“Wandering” is a controversial word when it comes to dementia.
It’s common for health professionals and family carers to refer to “wandering” as a symptom of their condition but some dementia advocates, as well as people living with dementia, do not like the term.
And perhaps rightly so.
They may even go as far as to encourage people to not call such behaviour “wandering”. Rather an unmet need of the person living with dementia.
So what actually is wandering after-all? For people with dementia, it can appear that they are walking around aimlessly, and at times quite repetitively.
It usually happens because they are agitated or confused. Sometimes it might be because they have simply forgotten where they are or what they were doing.
For some people with dementia, the cause for this so-called “wandering” is because the environment is new to them, and they feel uncertain and disoriented.
It could also be their way of expressing boredom or using up excess energy – which indicates that maybe they need more exercise.
There are a number of things that you can do to help and support someone if you think they may be struggling with dementia.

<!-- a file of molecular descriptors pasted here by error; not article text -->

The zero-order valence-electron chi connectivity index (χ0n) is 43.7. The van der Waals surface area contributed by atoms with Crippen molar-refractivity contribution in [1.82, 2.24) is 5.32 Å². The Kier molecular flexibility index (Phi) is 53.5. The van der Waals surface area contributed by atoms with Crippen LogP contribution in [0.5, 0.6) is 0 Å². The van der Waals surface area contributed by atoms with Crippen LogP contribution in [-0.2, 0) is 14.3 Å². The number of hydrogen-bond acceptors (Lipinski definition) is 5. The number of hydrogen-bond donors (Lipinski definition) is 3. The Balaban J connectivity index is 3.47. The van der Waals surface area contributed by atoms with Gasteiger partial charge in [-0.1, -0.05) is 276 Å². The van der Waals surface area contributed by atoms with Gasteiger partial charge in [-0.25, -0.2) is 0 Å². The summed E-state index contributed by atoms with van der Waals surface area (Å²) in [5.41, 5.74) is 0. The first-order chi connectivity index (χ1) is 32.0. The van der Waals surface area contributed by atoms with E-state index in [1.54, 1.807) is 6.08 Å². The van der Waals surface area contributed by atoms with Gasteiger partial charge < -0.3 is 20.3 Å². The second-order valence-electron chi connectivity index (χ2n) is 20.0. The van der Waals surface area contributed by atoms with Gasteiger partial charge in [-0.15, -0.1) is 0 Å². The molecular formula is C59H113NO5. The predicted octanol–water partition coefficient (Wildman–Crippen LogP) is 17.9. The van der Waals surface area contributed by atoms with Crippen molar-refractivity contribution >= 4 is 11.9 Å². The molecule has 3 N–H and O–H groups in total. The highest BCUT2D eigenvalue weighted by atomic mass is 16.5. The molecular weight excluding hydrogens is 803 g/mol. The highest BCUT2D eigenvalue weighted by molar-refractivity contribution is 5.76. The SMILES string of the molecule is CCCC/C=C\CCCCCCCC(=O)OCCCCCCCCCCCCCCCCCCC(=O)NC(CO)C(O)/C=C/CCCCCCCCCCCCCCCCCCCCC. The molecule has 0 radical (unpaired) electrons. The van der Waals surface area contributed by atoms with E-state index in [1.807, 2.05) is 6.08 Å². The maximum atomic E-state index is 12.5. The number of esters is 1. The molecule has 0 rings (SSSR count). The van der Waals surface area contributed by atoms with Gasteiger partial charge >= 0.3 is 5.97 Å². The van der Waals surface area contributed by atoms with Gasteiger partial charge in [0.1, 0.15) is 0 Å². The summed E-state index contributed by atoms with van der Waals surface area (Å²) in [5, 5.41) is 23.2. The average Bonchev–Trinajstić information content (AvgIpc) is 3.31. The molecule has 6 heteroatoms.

It’s important to keep the person engaged – just because they are “wandering” doesn’t mean they should stop doing productive activities. It can be helpful to give them structured, meaningful activities to do throughout the day.
Many people with dementia also have anxiety – which can cause them to become agitated and start pacing – make sure the person gets some exercise, which can reduce anxiety, agitation, and restlessness.
Remember, wandering does not exclusively mean by foot. It includes driving too, if the person is no longer driving, remove access to car keys. The person may forget that he or she can no longer drive.
If you are worried about the person leaving at night, it may be helpful to put locks or deadbolts either high or low on exterior doors. But do not make them feel like they are locked inside, because that will only make them stress more.
And most importantly, do not leave someone with dementia unsupervised in new surroundings.
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